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  • Real Pork Trust Consortium

The Good, the Bad, and the Ugly of Soybean Meal Components


Shown here in a field on a pig farm, soybeans are a major source of protein for pigs, and their components can be bad based on how soybean meal is extracted
Soybeans, pictured here being grown on a pig farm, are a main source of protein in pigs' diets. Photo: National Pork Board, Des Moines, Iowa.

Dr. Pedro Urriola, an Assistant Professor of Animal Science at the University of Minnesota, was part of a research team that wanted to understand how the methods used to extract soybean meal influenced the chemical components of soybean meal, which is a large source of protein for pigs. The research findings about soybean meal proteins, fat, and lipids from mechanical extraction are discussed below.


Major Finding

Rancid proteins (the bad) and fat (the ugly) occur in various concentrations in soybean meal, which is the most common source of protein in pigs’ diets. The bad and ugly contrast with variable concentrations of antioxidants (the good).


This study found soybean meal extracted mechanically had higher concentrations of bad proteins and ugly fats than soybean meal extracted using solvents. Interestingly, the concentration of bad proteins and lipids was associated with the chemical properties of the soybean meals.

 

Why It Matters

Soybean meal is the most common source of protein in the diets of pigs in the U.S., and the availability of soybean meal is expected to increase significantly due to the recent application of the renewable fuels standard. Oxidation of lipids (sometimes called rancidity) can occur in the proteins and fat in soybean meal. When oxidation of lipids occurs in feed, the resulting taste causes pigs to eat less, therefore challenging their antioxidant systems and creating a problem for farmers who want to provide good sources of food for their animals.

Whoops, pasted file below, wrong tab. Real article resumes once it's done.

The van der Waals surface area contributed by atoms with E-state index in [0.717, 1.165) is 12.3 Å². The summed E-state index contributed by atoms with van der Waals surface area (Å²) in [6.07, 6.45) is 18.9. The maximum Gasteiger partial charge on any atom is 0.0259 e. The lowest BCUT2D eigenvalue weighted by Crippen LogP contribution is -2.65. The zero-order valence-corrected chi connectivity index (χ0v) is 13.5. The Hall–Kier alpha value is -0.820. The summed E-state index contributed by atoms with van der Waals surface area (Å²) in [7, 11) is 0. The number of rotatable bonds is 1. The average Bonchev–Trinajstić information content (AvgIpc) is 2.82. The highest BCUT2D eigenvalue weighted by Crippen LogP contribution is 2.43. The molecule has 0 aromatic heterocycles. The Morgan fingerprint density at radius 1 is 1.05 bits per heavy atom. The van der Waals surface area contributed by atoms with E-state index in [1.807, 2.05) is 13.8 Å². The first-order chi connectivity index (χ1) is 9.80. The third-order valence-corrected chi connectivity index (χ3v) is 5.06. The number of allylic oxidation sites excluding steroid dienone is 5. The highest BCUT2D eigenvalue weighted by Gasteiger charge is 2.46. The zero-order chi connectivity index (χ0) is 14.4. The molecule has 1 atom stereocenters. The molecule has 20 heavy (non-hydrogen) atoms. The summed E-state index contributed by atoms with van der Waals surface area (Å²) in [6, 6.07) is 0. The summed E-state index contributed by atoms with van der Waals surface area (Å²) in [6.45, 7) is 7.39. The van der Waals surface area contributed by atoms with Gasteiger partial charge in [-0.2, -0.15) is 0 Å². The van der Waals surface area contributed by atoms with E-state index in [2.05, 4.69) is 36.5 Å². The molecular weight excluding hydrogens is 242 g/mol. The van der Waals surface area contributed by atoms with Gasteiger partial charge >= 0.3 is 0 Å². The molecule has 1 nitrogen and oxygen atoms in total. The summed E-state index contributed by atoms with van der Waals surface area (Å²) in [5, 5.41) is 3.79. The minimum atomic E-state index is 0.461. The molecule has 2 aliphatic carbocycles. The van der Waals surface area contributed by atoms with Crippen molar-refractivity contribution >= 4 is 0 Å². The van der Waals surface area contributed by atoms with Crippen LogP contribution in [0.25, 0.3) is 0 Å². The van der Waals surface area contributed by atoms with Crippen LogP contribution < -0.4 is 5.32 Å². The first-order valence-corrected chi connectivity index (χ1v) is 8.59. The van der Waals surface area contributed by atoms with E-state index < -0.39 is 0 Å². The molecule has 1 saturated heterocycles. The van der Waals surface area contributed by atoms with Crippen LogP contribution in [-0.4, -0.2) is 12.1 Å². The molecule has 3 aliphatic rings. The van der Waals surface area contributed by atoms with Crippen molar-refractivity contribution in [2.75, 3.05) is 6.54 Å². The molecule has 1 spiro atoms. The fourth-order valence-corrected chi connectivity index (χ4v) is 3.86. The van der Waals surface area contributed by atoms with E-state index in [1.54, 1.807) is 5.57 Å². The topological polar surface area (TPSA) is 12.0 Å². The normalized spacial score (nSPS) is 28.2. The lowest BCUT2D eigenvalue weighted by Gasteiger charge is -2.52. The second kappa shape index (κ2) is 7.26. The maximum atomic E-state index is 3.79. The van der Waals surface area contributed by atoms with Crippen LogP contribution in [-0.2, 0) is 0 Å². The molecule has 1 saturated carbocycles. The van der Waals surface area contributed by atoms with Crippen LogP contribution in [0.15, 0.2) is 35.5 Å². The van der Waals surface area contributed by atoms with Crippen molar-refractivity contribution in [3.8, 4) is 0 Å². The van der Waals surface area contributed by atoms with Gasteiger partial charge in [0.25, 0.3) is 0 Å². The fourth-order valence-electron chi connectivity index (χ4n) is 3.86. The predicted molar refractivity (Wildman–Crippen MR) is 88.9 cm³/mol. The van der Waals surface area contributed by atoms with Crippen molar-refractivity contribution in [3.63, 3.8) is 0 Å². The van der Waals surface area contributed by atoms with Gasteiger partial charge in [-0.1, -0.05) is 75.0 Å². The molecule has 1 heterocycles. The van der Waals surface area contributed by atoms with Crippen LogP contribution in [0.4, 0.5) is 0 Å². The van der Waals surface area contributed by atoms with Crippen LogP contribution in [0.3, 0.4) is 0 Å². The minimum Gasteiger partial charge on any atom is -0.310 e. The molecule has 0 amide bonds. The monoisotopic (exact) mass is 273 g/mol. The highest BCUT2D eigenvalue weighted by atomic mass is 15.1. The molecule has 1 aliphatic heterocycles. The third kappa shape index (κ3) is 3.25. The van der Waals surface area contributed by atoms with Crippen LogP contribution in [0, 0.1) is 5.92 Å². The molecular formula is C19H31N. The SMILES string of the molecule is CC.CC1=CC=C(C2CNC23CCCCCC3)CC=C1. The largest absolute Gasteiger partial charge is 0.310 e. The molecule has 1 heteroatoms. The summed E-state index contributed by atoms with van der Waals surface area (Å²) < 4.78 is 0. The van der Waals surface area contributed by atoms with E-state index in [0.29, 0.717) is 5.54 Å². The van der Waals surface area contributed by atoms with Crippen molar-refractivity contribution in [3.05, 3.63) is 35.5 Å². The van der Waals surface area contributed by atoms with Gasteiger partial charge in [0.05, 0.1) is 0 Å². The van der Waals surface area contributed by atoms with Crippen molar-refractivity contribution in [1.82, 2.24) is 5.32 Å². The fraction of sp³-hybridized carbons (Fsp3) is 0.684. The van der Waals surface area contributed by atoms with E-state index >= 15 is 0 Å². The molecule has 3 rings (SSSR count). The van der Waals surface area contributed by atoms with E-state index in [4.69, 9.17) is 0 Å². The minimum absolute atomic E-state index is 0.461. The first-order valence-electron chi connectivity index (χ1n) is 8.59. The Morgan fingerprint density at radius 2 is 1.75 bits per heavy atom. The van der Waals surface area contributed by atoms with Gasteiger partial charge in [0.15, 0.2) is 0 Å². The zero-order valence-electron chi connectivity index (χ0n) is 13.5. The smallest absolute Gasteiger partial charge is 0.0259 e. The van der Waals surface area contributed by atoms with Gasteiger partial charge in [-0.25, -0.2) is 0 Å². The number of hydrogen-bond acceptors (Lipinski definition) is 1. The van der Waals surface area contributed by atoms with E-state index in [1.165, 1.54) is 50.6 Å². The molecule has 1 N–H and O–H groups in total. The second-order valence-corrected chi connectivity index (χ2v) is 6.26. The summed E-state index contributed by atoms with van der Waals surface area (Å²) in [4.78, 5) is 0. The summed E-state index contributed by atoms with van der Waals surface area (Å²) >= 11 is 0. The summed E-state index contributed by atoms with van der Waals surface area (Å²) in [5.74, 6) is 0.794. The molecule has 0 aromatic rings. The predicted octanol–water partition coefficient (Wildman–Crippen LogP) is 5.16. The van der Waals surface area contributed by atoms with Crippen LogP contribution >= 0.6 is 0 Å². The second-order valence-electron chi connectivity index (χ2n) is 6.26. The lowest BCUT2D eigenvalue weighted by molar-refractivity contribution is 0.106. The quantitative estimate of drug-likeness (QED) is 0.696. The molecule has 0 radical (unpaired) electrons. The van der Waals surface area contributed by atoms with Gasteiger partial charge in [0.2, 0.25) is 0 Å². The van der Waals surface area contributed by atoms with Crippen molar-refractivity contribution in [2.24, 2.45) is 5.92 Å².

Therefore, it is essential to generate awareness among fuel producers that their oil extraction methods potentially impact the quality of the soybean meal and, thus, pigs’ desire to consume that soybean meal and receive antioxidants.

 

How the Research Was Conducted

For this study, scientists examined two types of soybean meal. There were 54 samples that used solvent to create the soybean meal and eight samples that used mechanical methods to extract soybean meal. To explore all chemical components in each sample, scientists used chemometric analysis, which combines the techniques of liquid chromatography and mass spectroscopy. The chemometric analysis helped scientists see how much the protein in the soybean meal had changed through oxidation. Then, they were able to assess if the amount of protein oxidation in a sample was related to the type of soybean oil extraction methods or other non-protein components. Samples used in this study were collected from a University of Minnesota soybean meal database between 2020 and 2021.

 

Learn More

To learn more about the impacts of soybean meal on the pork industry and the food you eat, read the full peer-reviewed journal article.


The Good, The Bad, and The Ugly of Soybean Meal Components
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